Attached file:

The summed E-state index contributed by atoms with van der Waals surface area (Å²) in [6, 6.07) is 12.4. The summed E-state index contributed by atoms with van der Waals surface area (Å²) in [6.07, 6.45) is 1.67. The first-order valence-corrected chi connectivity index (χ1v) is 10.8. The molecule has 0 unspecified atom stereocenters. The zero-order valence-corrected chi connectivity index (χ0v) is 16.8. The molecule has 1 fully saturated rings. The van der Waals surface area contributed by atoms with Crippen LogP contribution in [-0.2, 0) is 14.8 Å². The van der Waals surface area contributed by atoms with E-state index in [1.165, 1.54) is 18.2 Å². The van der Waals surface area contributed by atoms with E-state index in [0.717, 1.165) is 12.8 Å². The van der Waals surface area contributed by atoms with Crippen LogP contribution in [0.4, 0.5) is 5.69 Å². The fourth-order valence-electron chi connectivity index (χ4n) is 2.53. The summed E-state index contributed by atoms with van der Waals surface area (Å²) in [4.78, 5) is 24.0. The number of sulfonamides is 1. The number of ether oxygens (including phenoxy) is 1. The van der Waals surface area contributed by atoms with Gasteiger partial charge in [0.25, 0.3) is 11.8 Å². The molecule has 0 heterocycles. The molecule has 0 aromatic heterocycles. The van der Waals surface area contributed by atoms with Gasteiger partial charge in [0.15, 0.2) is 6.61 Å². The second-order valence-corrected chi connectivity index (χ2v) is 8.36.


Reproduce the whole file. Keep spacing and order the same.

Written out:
The summed E-state index contributed by atoms with van der Waals surface area (Å²) in [6, 6.07) is 12.4. The summed E-state index contributed by atoms with van der Waals surface area (Å²) in [6.07, 6.45) is 1.67. The first-order valence-corrected chi connectivity index (χ1v) is 10.8. The molecule has 0 unspecified atom stereocenters. The zero-order valence-corrected chi connectivity index (χ0v) is 16.8. The molecule has 1 fully saturated rings. The van der Waals surface area contributed by atoms with Crippen LogP contribution in [-0.2, 0) is 14.8 Å². The van der Waals surface area contributed by atoms with E-state index in [1.165, 1.54) is 18.2 Å². The van der Waals surface area contributed by atoms with E-state index in [0.717, 1.165) is 12.8 Å². The van der Waals surface area contributed by atoms with Crippen LogP contribution in [0.4, 0.5) is 5.69 Å². The fourth-order valence-electron chi connectivity index (χ4n) is 2.53. The summed E-state index contributed by atoms with van der Waals surface area (Å²) in [4.78, 5) is 24.0. The number of sulfonamides is 1. The number of ether oxygens (including phenoxy) is 1. The van der Waals surface area contributed by atoms with Gasteiger partial charge in [0.25, 0.3) is 11.8 Å². The molecule has 0 heterocycles. The molecule has 0 aromatic heterocycles. The van der Waals surface area contributed by atoms with Gasteiger partial charge in [0.15, 0.2) is 6.61 Å². The second-order valence-corrected chi connectivity index (χ2v) is 8.36.